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GIEWS Special Alert No. 345 - East Africa, 23 April 2019

Severe dryness at the start of 2019 first rainy season and unfavourable weather forecasts raise food security concerns












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    Newsletter
    GIEWS Special Alert No. 348 - East Africa, 18 November 2021
    In Ethiopia, Kenya and Somalia, severe and prolonged dry weather conditions raise food security concerns
    2021
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    Severe dryness in October and in the first half of November 2021 in several areas of Ethiopia, Kenya and Somalia had a negative impact on crop planting and germination. According to weather forecasts, the remainder of the October–December rainy season is likely to be characterized by below-average rainfall amounts, as a result cereal production is expected at below‑average levels. Significant rainfall deficits since early October 2020 have severely affected pastoral areas and drought is causing widespread shortages of water and pasture with an increase in animal emaciation and deaths. The food insecurity situation is expected to deteriorate in the coming months, with the number of severely food insecure people estimated at 2.4 million in Kenya and 3.5 million in Somalia in late 2021. Further increases are likely in early 2022. It is urgently needed to scale up livelihood support and food assistance interventions as recurrent climatic shocks have largely undermined household resilience.
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    GIEWS Special Alert No. 346 - Somalia, 15 May 2019
    About 2.2 million Somalis facing severe food insecurity as drought conditions worsen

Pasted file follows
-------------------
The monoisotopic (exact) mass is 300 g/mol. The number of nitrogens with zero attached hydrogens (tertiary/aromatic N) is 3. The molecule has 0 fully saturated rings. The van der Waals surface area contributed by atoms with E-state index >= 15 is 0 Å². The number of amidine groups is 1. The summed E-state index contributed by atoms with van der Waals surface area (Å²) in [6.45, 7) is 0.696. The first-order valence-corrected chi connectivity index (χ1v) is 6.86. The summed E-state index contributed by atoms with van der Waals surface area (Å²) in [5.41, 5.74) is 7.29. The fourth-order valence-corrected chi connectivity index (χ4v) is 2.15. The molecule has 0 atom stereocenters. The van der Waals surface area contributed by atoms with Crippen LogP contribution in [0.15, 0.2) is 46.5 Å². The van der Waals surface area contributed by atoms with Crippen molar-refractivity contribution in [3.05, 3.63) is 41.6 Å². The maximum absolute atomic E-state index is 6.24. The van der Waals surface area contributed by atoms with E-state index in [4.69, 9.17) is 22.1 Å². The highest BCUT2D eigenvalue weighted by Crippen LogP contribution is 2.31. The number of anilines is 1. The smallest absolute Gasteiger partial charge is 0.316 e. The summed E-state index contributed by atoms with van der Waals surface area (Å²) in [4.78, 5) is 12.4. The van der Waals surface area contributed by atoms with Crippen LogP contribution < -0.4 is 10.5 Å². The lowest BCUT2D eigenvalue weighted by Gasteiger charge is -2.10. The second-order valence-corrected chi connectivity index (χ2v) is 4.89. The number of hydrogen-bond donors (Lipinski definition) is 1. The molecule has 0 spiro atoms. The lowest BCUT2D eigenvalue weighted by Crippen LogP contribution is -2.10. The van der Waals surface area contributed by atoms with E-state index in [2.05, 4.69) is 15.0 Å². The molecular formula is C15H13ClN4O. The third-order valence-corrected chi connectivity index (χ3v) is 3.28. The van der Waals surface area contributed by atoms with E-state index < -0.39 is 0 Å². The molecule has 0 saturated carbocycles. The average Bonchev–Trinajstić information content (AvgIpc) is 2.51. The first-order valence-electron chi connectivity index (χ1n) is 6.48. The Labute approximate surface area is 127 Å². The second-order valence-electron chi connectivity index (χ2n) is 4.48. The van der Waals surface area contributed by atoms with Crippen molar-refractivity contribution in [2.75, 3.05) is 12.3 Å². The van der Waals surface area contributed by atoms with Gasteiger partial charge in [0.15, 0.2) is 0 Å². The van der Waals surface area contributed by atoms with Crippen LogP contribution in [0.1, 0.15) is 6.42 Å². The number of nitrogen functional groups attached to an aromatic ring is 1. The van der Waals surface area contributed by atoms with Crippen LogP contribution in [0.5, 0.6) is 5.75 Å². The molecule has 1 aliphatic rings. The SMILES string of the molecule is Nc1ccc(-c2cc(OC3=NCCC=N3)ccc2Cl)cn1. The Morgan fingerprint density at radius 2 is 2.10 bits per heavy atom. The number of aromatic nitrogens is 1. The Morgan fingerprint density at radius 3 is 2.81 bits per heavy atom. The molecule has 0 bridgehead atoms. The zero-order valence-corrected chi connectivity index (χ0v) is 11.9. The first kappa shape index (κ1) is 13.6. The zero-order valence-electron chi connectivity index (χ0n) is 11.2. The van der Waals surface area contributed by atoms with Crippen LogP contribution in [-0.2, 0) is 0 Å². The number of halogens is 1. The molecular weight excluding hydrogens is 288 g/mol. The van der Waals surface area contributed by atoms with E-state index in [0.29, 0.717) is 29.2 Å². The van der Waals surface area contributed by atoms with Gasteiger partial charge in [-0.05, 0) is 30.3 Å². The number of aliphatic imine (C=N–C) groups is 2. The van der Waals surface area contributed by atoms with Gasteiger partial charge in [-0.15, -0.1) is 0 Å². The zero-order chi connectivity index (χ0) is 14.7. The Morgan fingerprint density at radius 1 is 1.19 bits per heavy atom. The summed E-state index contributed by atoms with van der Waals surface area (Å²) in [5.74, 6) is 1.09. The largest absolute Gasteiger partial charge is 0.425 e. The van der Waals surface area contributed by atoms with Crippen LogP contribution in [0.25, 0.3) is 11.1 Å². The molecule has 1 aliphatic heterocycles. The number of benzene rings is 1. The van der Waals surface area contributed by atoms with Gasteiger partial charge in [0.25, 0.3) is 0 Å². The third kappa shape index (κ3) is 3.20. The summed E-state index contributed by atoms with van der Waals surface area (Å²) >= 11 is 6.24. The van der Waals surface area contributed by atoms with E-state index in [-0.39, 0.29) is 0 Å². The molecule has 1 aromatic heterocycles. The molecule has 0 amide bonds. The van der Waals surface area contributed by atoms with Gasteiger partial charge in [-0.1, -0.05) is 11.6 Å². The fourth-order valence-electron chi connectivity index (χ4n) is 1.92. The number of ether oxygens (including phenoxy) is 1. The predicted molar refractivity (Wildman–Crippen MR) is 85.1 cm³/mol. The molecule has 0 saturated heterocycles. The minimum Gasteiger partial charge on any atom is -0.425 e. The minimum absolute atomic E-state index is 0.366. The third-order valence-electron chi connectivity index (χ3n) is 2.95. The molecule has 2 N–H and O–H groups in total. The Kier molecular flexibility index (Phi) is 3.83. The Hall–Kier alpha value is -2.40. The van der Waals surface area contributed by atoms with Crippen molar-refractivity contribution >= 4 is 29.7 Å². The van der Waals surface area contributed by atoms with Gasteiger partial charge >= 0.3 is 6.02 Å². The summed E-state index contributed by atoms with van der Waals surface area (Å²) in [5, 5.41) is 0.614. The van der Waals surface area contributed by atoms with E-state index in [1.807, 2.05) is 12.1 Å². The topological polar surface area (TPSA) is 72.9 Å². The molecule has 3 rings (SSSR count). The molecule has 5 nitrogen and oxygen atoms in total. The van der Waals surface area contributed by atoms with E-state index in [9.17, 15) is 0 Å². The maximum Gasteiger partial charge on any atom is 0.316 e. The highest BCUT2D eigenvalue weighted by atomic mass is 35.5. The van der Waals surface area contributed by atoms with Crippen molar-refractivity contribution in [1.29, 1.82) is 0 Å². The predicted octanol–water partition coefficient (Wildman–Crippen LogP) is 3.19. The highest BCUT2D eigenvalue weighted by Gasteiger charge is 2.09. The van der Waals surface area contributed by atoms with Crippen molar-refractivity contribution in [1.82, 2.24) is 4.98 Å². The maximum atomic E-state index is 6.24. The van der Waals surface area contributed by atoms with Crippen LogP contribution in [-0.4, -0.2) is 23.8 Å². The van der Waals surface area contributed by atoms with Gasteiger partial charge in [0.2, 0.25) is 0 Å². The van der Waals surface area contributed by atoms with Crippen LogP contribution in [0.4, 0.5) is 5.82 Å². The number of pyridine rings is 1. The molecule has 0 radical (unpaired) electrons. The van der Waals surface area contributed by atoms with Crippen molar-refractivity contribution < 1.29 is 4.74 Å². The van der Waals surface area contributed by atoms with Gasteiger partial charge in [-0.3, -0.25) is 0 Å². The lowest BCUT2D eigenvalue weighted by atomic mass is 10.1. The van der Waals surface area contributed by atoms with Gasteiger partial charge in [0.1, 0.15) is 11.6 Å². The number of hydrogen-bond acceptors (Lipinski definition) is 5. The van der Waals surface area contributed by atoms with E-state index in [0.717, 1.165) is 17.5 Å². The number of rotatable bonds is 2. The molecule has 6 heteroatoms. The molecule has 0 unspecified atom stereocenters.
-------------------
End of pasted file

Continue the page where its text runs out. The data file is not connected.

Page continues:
2019
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    Between July and September 2019, 2.2 million people, almost 18 percent of the total population, are expected to face severe food insecurity. The projected food insecure caseload is 40 percent higher than the estimate at the beginning of 2019, as drought conditions are severely affecting crop and livestock production and disrupting livelihoods. Household resilience has been undermined by recurrent climatic shocks, overstretched social support networks and declining humanitarian assistance. Urgent life saving and livelihood support, including cash and food assistance, are needed to prevent a further worsening of the current humanitarian situation.
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    Somalia Situation Report – June 2017 2017
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    Extended drought and consecutive poor harvests have impacted rural livelihoods and food security in Somalia, pushing the country to the brink of famine. Some 6.7 million people currently face acute food insecurity (IPC Phases 2, 3 & 4), with the majority – 68 percent – of severely food insecure people (IPC phases 3 & 4) in rural areas (2.2 million). Rural areas are home to nine in ten people at greatest risk. The worst has so far been averted via a combination of interventions, including cash tr ansfers and livelihood support delivered by FAO at massive scale in rural areas. The April–June rains are critical to Somalia’s main Gu growing season and help rejuvenate rangelands; this year they started late and have been below average in most areas. Precipitation did allow crops to germinate, though yields in rainfed areas will depend on the level and distribution of rain during the remainder of the season. Forecasting suggests precipitation is tapering off and will end up below-average. Sti ll, rains have improved rangeland conditions and partially filled water catchments, providing some relief for pastoralists and their livestock. Animal body conditions are expected to improve. Disease continues to compound needs and impact food security, and displacement has somewhat slowed recently due to a variety of factors.

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